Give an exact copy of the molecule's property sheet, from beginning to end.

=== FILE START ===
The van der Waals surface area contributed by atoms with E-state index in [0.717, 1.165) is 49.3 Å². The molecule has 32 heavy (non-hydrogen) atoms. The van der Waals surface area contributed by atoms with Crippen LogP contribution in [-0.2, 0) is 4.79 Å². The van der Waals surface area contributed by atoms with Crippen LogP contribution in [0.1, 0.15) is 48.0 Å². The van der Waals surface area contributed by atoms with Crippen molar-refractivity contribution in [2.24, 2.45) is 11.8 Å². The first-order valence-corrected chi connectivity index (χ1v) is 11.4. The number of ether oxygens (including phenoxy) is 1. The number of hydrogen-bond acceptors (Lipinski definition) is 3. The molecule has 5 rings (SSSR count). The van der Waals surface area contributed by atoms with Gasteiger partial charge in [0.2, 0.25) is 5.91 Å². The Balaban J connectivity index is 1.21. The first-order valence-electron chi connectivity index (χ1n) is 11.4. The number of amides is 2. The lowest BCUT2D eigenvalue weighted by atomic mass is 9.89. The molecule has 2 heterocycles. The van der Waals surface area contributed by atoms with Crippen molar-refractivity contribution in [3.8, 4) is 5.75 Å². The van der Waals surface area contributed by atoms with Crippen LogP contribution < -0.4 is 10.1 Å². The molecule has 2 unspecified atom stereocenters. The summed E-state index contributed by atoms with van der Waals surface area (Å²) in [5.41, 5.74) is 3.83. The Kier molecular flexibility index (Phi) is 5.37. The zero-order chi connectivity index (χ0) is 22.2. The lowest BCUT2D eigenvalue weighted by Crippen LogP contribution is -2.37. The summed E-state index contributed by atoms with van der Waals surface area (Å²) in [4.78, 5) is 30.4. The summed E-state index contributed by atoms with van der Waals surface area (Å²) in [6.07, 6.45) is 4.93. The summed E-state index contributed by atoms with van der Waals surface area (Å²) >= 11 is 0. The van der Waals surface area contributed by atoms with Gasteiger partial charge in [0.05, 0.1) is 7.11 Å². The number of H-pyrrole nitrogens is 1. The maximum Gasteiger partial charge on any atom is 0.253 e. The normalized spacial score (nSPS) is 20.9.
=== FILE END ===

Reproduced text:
The van der Waals surface area contributed by atoms with E-state index in [0.717, 1.165) is 49.3 Å². The molecule has 32 heavy (non-hydrogen) atoms. The van der Waals surface area contributed by atoms with Crippen LogP contribution in [-0.2, 0) is 4.79 Å². The van der Waals surface area contributed by atoms with Crippen LogP contribution in [0.1, 0.15) is 48.0 Å². The van der Waals surface area contributed by atoms with Crippen molar-refractivity contribution in [2.24, 2.45) is 11.8 Å². The first-order valence-corrected chi connectivity index (χ1v) is 11.4. The number of ether oxygens (including phenoxy) is 1. The number of hydrogen-bond acceptors (Lipinski definition) is 3. The molecule has 5 rings (SSSR count). The van der Waals surface area contributed by atoms with Gasteiger partial charge in [0.2, 0.25) is 5.91 Å². The Balaban J connectivity index is 1.21. The first-order valence-electron chi connectivity index (χ1n) is 11.4. The number of amides is 2. The lowest BCUT2D eigenvalue weighted by atomic mass is 9.89. The molecule has 2 heterocycles. The van der Waals surface area contributed by atoms with Crippen molar-refractivity contribution in [3.8, 4) is 5.75 Å². The van der Waals surface area contributed by atoms with Crippen LogP contribution < -0.4 is 10.1 Å². The molecule has 2 unspecified atom stereocenters. The summed E-state index contributed by atoms with van der Waals surface area (Å²) in [5.41, 5.74) is 3.83. The Kier molecular flexibility index (Phi) is 5.37. The zero-order chi connectivity index (χ0) is 22.2. The lowest BCUT2D eigenvalue weighted by Crippen LogP contribution is -2.37. The summed E-state index contributed by atoms with van der Waals surface area (Å²) in [4.78, 5) is 30.4. The summed E-state index contributed by atoms with van der Waals surface area (Å²) in [6.07, 6.45) is 4.93. The summed E-state index contributed by atoms with van der Waals surface area (Å²) >= 11 is 0. The van der Waals surface area contributed by atoms with Gasteiger partial charge in [0.05, 0.1) is 7.11 Å². The number of H-pyrrole nitrogens is 1. The maximum Gasteiger partial charge on any atom is 0.253 e. The normalized spacial score (nSPS) is 20.9.